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ICRISAT’s BioPower Initiative Develops Biofuels from Sweet Sorghum

ICRISAT's Principal Sorghum Breeder BVS Reddy in a field of sweet sorghum.

December 2008: The International Crops Research Institute for the Semi-Arid Tropics (ICRISAT), a research center of the Consultative Group on International Agricultural Research (CGIAR), published an overview of achievements, research needs and outlook for sweet sorghum as resource for pro-poor biofuel development. The article, published in ICRISAT's newsletter on the State of the Art on Semi-arid Agriculture (SASA), describes the work of ICRISAT's BioPower Initiative on the use of sweet sorghum for food, fodder and as feedstock for ethanol production in different countries.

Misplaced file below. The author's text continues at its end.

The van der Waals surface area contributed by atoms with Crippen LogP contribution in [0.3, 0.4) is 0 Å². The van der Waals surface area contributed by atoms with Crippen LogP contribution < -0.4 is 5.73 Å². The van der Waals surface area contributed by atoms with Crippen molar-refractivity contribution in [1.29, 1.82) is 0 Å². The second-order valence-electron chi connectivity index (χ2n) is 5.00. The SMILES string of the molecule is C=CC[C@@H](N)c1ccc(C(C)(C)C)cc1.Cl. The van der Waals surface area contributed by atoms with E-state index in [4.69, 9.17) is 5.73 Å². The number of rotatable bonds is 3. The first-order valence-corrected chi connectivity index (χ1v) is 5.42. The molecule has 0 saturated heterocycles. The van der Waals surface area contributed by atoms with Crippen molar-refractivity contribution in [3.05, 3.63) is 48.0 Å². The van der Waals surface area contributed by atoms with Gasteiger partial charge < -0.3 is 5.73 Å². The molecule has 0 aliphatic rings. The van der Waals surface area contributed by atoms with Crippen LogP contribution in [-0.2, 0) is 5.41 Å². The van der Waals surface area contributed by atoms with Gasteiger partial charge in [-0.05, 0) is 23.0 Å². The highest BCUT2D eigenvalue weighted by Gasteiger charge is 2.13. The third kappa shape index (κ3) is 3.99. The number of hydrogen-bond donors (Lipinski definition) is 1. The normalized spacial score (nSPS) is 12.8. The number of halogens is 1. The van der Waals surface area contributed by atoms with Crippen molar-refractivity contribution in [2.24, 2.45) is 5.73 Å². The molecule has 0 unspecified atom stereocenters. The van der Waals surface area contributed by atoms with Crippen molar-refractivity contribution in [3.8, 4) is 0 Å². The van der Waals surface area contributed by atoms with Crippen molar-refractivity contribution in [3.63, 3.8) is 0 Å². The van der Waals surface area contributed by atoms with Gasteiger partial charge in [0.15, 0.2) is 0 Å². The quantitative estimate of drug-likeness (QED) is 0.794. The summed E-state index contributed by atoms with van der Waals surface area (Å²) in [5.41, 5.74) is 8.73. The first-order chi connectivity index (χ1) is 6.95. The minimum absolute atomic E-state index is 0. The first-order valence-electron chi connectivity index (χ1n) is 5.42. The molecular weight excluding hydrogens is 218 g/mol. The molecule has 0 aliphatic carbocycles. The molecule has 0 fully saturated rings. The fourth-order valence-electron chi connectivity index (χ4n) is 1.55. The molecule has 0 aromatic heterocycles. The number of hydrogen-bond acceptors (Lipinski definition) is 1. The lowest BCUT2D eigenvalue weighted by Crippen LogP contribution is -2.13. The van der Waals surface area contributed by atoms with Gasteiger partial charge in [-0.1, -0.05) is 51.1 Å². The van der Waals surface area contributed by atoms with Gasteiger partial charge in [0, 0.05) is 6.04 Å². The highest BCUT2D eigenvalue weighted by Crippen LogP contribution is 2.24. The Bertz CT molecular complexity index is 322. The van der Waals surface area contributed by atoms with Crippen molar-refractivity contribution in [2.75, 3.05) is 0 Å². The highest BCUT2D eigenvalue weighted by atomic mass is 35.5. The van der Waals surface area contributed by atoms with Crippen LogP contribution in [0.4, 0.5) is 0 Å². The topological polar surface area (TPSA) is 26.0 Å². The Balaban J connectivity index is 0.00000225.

The BioPower initiative, which was launched in April 2007, focuses on sources of biomass for fuel production that do not compete with food production and provide opportunities for reducing poverty of dryland residents by increasing bioenergy self-reliance, providing income through pro-poor biofuel markets, and sharing bioenergy knowledge. ICRISAT has evaluated the performance of sweet sorghum with regard to food-fuel tradeoffs, economic viability and its contribution to rural development, and environmental impacts, in particular carbon balances. Furthermore, the article includes sections on: sweet sorghum as a “smart crop;” sweet sorghum compared to grain sorghum, maize and sugarcane; state of research; existing hybrids; second generation-ethanol production (cellulosic technology); state of technology utilization and commercialization; and outlook. The article notes that preliminary research suggests that sweet sorghum has potential to be used as bioenergy crop. Future research should focus on: developing improved varieties that increase food, fuel and feed yields and quality; improved production, harvesting and processing technology to optimize nitrogen use efficiency, economic efficiency and carbon balances; and socioeconomic research and policy analysis to accelerate technology adoption while monitoring the distribution of benefits to ensure that pro-poor outcomes are realized. [The Article] [BioPower Website]